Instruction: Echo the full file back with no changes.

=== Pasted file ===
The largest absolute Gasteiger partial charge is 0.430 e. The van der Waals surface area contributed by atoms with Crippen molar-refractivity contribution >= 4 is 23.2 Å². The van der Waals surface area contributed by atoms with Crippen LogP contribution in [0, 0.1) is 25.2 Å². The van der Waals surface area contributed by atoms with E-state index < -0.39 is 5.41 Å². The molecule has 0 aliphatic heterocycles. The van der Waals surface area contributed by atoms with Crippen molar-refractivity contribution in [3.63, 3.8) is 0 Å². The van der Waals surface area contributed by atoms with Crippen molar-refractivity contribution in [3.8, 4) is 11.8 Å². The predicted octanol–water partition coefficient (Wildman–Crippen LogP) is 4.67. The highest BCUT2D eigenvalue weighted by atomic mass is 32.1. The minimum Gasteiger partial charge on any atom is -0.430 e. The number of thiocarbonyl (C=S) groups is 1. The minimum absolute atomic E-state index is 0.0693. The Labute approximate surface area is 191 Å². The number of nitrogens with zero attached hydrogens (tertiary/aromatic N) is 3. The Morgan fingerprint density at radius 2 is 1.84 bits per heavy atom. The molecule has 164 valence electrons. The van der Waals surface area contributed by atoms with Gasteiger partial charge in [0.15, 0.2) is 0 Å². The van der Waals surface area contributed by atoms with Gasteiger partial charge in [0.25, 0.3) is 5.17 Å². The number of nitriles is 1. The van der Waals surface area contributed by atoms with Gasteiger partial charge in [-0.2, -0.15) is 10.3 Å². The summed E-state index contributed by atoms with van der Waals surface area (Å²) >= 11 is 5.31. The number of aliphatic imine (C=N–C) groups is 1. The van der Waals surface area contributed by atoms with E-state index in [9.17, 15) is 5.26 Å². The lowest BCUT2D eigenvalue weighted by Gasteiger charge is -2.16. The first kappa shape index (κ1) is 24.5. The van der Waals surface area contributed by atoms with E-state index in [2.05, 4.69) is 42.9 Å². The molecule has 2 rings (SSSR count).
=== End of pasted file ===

The largest absolute Gasteiger partial charge is 0.430 e. The van der Waals surface area contributed by atoms with Crippen molar-refractivity contribution >= 4 is 23.2 Å². The van der Waals surface area contributed by atoms with Crippen LogP contribution in [0, 0.1) is 25.2 Å². The van der Waals surface area contributed by atoms with E-state index < -0.39 is 5.41 Å². The molecule has 0 aliphatic heterocycles. The van der Waals surface area contributed by atoms with Crippen molar-refractivity contribution in [3.63, 3.8) is 0 Å². The van der Waals surface area contributed by atoms with Crippen molar-refractivity contribution in [3.8, 4) is 11.8 Å². The predicted octanol–water partition coefficient (Wildman–Crippen LogP) is 4.67. The highest BCUT2D eigenvalue weighted by atomic mass is 32.1. The minimum Gasteiger partial charge on any atom is -0.430 e. The number of thiocarbonyl (C=S) groups is 1. The minimum absolute atomic E-state index is 0.0693. The Labute approximate surface area is 191 Å². The number of nitrogens with zero attached hydrogens (tertiary/aromatic N) is 3. The Morgan fingerprint density at radius 2 is 1.84 bits per heavy atom. The molecule has 164 valence electrons. The van der Waals surface area contributed by atoms with Gasteiger partial charge in [0.15, 0.2) is 0 Å². The van der Waals surface area contributed by atoms with Gasteiger partial charge in [0.25, 0.3) is 5.17 Å². The number of nitriles is 1. The van der Waals surface area contributed by atoms with Gasteiger partial charge in [-0.2, -0.15) is 10.3 Å². The summed E-state index contributed by atoms with van der Waals surface area (Å²) >= 11 is 5.31. The number of aliphatic imine (C=N–C) groups is 1. The van der Waals surface area contributed by atoms with E-state index in [9.17, 15) is 5.26 Å². The lowest BCUT2D eigenvalue weighted by Gasteiger charge is -2.16. The first kappa shape index (κ1) is 24.5. The van der Waals surface area contributed by atoms with E-state index in [2.05, 4.69) is 42.9 Å². The molecule has 2 rings (SSSR count).